Heather Markel, an Experimenter to France in 1986, shares her story in memory of her host mother, Simone. Simone passed away on September 25 of this year.
I never imagined that one summer would have such a profound impact on my life and my work. Much of that impact was due to my Experiment host mom Simone. She passed away in late September. To honor her memory, I have spent time reflecting on my experiences with her and the influence she had on my life.
The summer of 1986 was the ﬁrst time I didn’t go to summer camp. Despite always being teased and unhappy at camp, it became a reliable, and therefore comfortable, experience. But in June of that year, I became an Experimenter.
Before my trip, I was a shy and introverted only child from Manhattan who just spoke high-school French. In France, I lived with a farm family in Normandy. Instantly, I went from having no siblings to having seven sisters and one brother.
Flying to France to live with a host family I didn’t know was a huge step outside my comfort zone. Because I dared to do it, I’ve been able to challenge the boundaries of my comfort zone many times since, leading me to a range of adventures and connections throughout my life.
One of the scariest but most valuable things that Simone did for me was to constantly push me into the center of things. She taught me to live life instead of watching from the sidelines. While in Bayeux for a festival, there was a troupe of dancers who wanted volunteers from the audience. Simone pushed me over to one, and there was no escaping a dance. So I danced!
It’s because of her that I have my zest for life and willingness to jump in and try new things even if they make me uncomfortable. I’ve tried tripe, blood sausage, sheep’s brain, and rabbit—and I even like two of them! I tried ziplining in Costa Rica, and while I don’t plan to do it again, I am proud to say I did it once. By volunteering to try new experiences and food, I continue to honor Simone’s spirit.
“Because I dared to do it, I’ve been able to challenge the boundaries of my comfort zone many times since, leading me to a range of adventures and connections throughout my life.”
Simone truly helped me to adapt, and embrace, a new life. I grew up in Manhattan, “the city that never sleeps.” The biggest fear my Experiment peers and I shared before going to France was being assigned a family in the middle of nowhere. I drew (what I thought) was the short straw when I learned I was to live in the village of Louvieres. Even today, Louvieres only boasts 77 inhabitants, some houses, and a couple of farms. There are no stores, no post oﬃces, no bodegas. If that wasn’t terrifying enough, my host family had a herd of cows and put me to work milking them the ﬁrst day.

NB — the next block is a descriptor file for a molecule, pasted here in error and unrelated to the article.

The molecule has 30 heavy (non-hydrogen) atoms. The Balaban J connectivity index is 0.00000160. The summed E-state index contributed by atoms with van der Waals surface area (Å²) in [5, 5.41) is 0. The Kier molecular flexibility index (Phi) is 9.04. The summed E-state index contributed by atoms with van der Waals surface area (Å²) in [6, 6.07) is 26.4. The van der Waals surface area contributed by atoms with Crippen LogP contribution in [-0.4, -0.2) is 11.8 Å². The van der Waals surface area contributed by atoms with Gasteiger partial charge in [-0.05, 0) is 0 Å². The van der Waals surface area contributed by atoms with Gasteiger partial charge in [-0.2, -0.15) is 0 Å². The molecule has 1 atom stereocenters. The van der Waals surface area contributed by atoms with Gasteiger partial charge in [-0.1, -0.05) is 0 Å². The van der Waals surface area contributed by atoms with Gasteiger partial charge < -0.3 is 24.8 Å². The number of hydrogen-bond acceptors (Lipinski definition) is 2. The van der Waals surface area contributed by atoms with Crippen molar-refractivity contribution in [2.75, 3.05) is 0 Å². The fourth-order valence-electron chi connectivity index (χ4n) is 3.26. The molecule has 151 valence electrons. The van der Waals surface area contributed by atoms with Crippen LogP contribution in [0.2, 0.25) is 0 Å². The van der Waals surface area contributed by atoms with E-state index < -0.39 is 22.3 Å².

During my overwhelming adaptation to life in Louvieres, one of the cows, Amazonie, took a liking to me. She would follow me and lick me like a giant puppy dog. To this day, I love cows because of her, and as I travel the world, I have made it a mission to photograph cows everywhere I go.
I have no doubt that adapting to this radically different lifestyle inspired my passion for travel. I am constantly changing countries and living in hostels, family homes, Airbnbs, and hotels. And I always find a way to feel at home everywhere I go.
“As I travel the world today, I always try to learn basic phrases in the local language, which allows me to make much richer connections around the world.”
Simone was also passionate that I speak French properly. She constantly corrected my pronunciation, the use of “le” and “la,” and my vocabulary. While a few of my host siblings spoke a little English, she forbade them from using it while I was there. In her eyes, the purpose of my visit was to learn their language and customs. I was upset at the time but now I know I was the luckiest Experimenter that summer. I learned not to be a traveler who waits for others to speak English. I left Louvieres ﬂuent in French—and left college speaking six languages.
Simone continued to better my French on every annual visit I made to see her. This includes on my most recent visit just a few weeks before her death. As I travel the world today, I always try to learn basic phrases in the local language, which allows me to make much richer connections around the world, creating friendships I still enjoy years later.
“So many of my life’s choices, experiences, and memories are the result of the courage and zest for life she taught me.”
Perhaps the biggest gift I got from Simone was a second family. She had eight children, 31 grandchildren, and 32 great-grandkids (with number 33 on the way!) I was lovingly referred to as Simone’s adopted ninth child. When I started to cry at her funeral, one of my host sisters embraced me and said, “We’re here.” She held me and didn’t let go, and throughout the day, there were several more embraces from my other host sisters. Though we are not related by blood, we think of each other as real sisters.
“From now on, when you come to France, instead of going to one house, you’ll just go to eight,” one sister said. Even with Simone gone, I know we are still family.
While I ﬁnd the prospect of life without Simone very upsetting, she gave me the gift of courage that summer. This courage has allowed me to embrace numerous experiences in my life and in 2017, it allowed me to quit my job and travel the world full-time. Six years later, I am still on the go. My amazing lifestyle is the result of my first experience in France when I immersed myself in a foreign culture and deepened my relationship with its people. I have even done a TEDx talk on the benefits of living nomadically!
I am so grateful for all that Simone instilled in me. So many of my life’s choices, experiences, and memories are the result of the courage and zest for life she taught me.